In a recent report from the Punch News, the Nigerian Communication Commission (NCC) has gotten wind of a new high-risk and damaging malware known as Flubot which is targeting Android users in Nigeria. This information was revealed in a statement signed by the Director, Public Affairs, Ikechukwu Adinde. The statement also read that the NCC is acting on the information received from the Nigeria Computer Emergency Response Team.
What is this malware that Nigerians should know?
Malware is the generic word used in describing a software virus which has been designed to cause significant damages or gain unauthorized access to a device. In order words, the malware (Flubot) being discussed by NCC is a malicious program designed to carry out malicious activities on an unsuspecting victim's phone or computer.
The malicious activity the Flubot could carry out on the phone of an unsuspecting victim.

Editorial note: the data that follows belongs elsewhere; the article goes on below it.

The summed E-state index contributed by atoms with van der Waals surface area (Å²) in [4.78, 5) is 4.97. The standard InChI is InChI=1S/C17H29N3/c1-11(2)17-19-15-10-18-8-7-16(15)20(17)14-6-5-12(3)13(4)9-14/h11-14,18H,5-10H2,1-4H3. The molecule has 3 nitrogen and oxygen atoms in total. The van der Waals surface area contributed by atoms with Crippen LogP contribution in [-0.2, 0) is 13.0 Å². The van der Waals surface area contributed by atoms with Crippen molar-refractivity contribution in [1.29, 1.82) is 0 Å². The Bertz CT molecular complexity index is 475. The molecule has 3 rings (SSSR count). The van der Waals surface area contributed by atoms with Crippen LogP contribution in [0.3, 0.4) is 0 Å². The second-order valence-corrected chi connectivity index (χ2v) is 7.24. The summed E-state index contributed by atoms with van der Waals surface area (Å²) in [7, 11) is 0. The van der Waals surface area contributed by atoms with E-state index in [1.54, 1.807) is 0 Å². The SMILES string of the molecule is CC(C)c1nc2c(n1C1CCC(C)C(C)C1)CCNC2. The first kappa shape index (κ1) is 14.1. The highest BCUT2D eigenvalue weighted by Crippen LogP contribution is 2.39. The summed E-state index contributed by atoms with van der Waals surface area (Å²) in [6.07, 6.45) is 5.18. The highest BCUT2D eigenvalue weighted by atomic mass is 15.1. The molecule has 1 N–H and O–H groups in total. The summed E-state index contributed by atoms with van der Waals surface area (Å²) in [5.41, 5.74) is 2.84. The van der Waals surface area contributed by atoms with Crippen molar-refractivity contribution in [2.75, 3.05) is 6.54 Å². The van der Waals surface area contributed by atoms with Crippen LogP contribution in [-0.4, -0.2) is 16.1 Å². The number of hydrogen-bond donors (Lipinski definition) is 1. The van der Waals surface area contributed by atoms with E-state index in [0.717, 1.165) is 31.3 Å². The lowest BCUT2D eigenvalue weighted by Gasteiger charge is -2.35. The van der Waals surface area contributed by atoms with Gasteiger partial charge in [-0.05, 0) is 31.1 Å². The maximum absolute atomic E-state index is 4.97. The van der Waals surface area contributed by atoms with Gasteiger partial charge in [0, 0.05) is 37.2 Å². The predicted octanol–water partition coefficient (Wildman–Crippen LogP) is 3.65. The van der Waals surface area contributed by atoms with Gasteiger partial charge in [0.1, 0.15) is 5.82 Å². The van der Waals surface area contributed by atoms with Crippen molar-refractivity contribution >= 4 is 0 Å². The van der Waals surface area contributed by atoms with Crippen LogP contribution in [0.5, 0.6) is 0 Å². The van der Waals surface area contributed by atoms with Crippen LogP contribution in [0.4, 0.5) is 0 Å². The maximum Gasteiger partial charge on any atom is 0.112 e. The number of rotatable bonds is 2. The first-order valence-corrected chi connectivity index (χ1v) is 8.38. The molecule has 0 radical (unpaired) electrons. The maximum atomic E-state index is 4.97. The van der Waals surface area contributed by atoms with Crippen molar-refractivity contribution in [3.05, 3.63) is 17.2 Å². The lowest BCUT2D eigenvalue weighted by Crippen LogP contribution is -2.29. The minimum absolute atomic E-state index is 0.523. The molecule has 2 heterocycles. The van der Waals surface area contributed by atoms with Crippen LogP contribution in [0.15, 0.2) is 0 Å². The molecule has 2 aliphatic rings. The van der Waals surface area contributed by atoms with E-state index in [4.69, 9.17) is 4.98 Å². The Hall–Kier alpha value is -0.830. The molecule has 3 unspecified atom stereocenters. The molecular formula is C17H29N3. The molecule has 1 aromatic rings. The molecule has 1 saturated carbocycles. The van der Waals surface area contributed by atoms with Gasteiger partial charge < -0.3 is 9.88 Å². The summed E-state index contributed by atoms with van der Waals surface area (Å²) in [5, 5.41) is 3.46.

According to the information revealed by NCC, this malware is capable of stealing the bank details and other important information of the user without the knowledge of the user. NCC revealed that this malware comes in form of a security update or an application installation on an Android phone, and when the user clicks on the link sent to the phone, the malware becomes installed on the phone where it starts its damaging effect.
NCC also stated that the malware attacks Android devices by pretending to be ‘FedEx, DHL, Correos, and Chrome applications’ and makes unsuspecting users to alter the accessibility configurations on their devices to maintain continuous presence on devices.
What Nigerians should be careful of in this case.
The information given by NCC on the issue of the malware should serve as a guide for Android users in Nigeria. For example, no user should be tempted to install any application with suspicious sources.
Also, unverifiable links should be avoided by users because this malware is capable of undermining the security of any android device by copying fake login screens of prominent banks. It allows the user to enter their login details on the fake pages, then harvest and transmit their data to the malware operators’ control point. So, it is important that users know the link they are clicking just before they click it.
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